|Title||Local PM2.5 hotspot detector at 300 m resolution: A random forest-convolutional neural network joint model jointly trained on satellite images and meteorology|
|Publication Type||Journal Article|
|Year of Publication||2021|
|Authors||T Zheng, M Bergin, G Wang, and D Carlson|
Satellite-based rapid sweeping screening of localized PM2.5 hotspots at fine-scale local neighborhood levels is highly desirable. This motivated us to develop a random forest- convolutional neural network-local contrast normalization (RF-CNN-LCN) pipeline that detects local PM2.5 hotspots at a 300 m resolution using satellite imagery and meteorological information. The RF-CNN joint model in the pipeline uses three meteorological variables and daily 3 m/pixel resolution PlanetScope satellite imagery to generate daily 300 m ground-level PM2.5 estimates. The downstream LCN processes the estimated PM2.5 maps to reveal local PM2.5 hotspots. The RF-CNN joint model achieved a low normalized root mean square error for PM2.5 of within ~31% and normalized mean absolute error of within ~19% on the holdout samples in both Delhi and Beijing. The RF-CNN-LCN pipeline reasonably predicts urban PM2.5 local hotspots and coolspots by capturing both the main intra-urban spatial trends in PM2.5 and the local variations in PM2.5 with urban landscape, with local hotspots relating to compact urban spatial structures and coolspots being open areas and green spaces. Based on 20 sampled representative neighborhoods in Delhi, our pipeline revealed an annual average 9.2 ± 4.0 µg m-3 difference in PM2.5 between the local hotspots and coolspots within the same community. In some cases, the differences were much larger; for example, at the Indian Gandhi International Airport, the increase was 20.3 µg m-3 from the coolest spot (the residential area immediately outside the airport) to the hottest spot (airport runway). This work provides a possible means of automatically identifying local PM2.5 hotspots at 300 m in heavily polluted megacities and highlights the potential existence of substantial health inequalities in long-term outdoor PM2.5 exposures even within the same local neighborhoods between local hotspots and coolspots.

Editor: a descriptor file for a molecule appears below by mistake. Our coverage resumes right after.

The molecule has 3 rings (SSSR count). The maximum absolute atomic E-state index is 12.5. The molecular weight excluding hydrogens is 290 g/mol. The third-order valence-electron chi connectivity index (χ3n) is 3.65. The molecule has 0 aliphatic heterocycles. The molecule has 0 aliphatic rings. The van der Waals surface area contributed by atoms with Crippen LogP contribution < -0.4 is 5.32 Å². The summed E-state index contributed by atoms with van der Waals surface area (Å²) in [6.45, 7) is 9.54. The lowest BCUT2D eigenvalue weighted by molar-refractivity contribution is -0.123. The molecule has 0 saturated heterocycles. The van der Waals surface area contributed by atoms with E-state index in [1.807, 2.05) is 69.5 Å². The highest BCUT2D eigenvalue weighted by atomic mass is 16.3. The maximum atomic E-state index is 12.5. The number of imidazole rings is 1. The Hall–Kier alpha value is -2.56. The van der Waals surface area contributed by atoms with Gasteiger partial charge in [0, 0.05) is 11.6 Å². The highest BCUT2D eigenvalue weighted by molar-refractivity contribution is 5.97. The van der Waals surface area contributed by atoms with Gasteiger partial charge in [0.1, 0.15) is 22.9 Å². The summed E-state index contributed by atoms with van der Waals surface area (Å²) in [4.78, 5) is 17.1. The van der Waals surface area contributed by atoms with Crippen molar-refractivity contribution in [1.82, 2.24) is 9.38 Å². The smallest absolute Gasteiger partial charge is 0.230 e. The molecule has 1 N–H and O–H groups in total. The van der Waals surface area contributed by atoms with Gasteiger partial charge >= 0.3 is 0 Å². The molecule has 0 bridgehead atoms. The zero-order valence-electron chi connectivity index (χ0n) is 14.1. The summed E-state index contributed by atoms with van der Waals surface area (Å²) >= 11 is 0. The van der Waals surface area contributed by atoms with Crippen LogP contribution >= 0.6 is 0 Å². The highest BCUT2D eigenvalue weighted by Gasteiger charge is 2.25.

|Short Title||Remote Sensing|